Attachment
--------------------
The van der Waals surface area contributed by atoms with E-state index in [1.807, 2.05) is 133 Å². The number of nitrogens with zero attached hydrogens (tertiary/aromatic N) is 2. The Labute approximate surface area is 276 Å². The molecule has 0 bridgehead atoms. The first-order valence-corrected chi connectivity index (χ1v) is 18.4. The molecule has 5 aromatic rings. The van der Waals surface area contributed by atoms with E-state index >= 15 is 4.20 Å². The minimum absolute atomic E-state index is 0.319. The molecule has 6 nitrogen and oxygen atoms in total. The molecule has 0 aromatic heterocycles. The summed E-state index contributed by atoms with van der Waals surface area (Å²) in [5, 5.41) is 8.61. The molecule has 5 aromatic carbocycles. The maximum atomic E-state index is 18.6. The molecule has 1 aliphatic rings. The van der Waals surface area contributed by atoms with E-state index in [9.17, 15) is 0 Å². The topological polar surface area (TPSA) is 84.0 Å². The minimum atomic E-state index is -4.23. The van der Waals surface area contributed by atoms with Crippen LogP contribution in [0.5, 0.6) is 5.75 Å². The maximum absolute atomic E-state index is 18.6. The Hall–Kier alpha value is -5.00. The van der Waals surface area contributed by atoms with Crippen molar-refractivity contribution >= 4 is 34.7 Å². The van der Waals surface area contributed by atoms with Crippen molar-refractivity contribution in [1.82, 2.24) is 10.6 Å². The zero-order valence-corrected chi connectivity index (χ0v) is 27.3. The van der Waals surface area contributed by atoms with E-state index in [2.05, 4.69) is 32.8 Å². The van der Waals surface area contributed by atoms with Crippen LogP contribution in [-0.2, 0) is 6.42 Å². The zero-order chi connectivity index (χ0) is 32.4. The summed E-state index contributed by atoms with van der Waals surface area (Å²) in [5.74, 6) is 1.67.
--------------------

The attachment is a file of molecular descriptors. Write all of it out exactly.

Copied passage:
The van der Waals surface area contributed by atoms with E-state index in [1.807, 2.05) is 133 Å². The number of nitrogens with zero attached hydrogens (tertiary/aromatic N) is 2. The Labute approximate surface area is 276 Å². The molecule has 0 bridgehead atoms. The first-order valence-corrected chi connectivity index (χ1v) is 18.4. The molecule has 5 aromatic rings. The van der Waals surface area contributed by atoms with E-state index >= 15 is 4.20 Å². The minimum absolute atomic E-state index is 0.319. The molecule has 6 nitrogen and oxygen atoms in total. The molecule has 0 aromatic heterocycles. The summed E-state index contributed by atoms with van der Waals surface area (Å²) in [5, 5.41) is 8.61. The molecule has 5 aromatic carbocycles. The maximum atomic E-state index is 18.6. The molecule has 1 aliphatic rings. The van der Waals surface area contributed by atoms with E-state index in [9.17, 15) is 0 Å². The topological polar surface area (TPSA) is 84.0 Å². The minimum atomic E-state index is -4.23. The van der Waals surface area contributed by atoms with Crippen LogP contribution in [0.5, 0.6) is 5.75 Å². The maximum absolute atomic E-state index is 18.6. The Hall–Kier alpha value is -5.00. The van der Waals surface area contributed by atoms with Crippen molar-refractivity contribution >= 4 is 34.7 Å². The van der Waals surface area contributed by atoms with Crippen molar-refractivity contribution in [1.82, 2.24) is 10.6 Å². The zero-order valence-corrected chi connectivity index (χ0v) is 27.3. The van der Waals surface area contributed by atoms with E-state index in [2.05, 4.69) is 32.8 Å². The van der Waals surface area contributed by atoms with Crippen LogP contribution in [-0.2, 0) is 6.42 Å². The zero-order chi connectivity index (χ0) is 32.4. The summed E-state index contributed by atoms with van der Waals surface area (Å²) in [5.74, 6) is 1.67.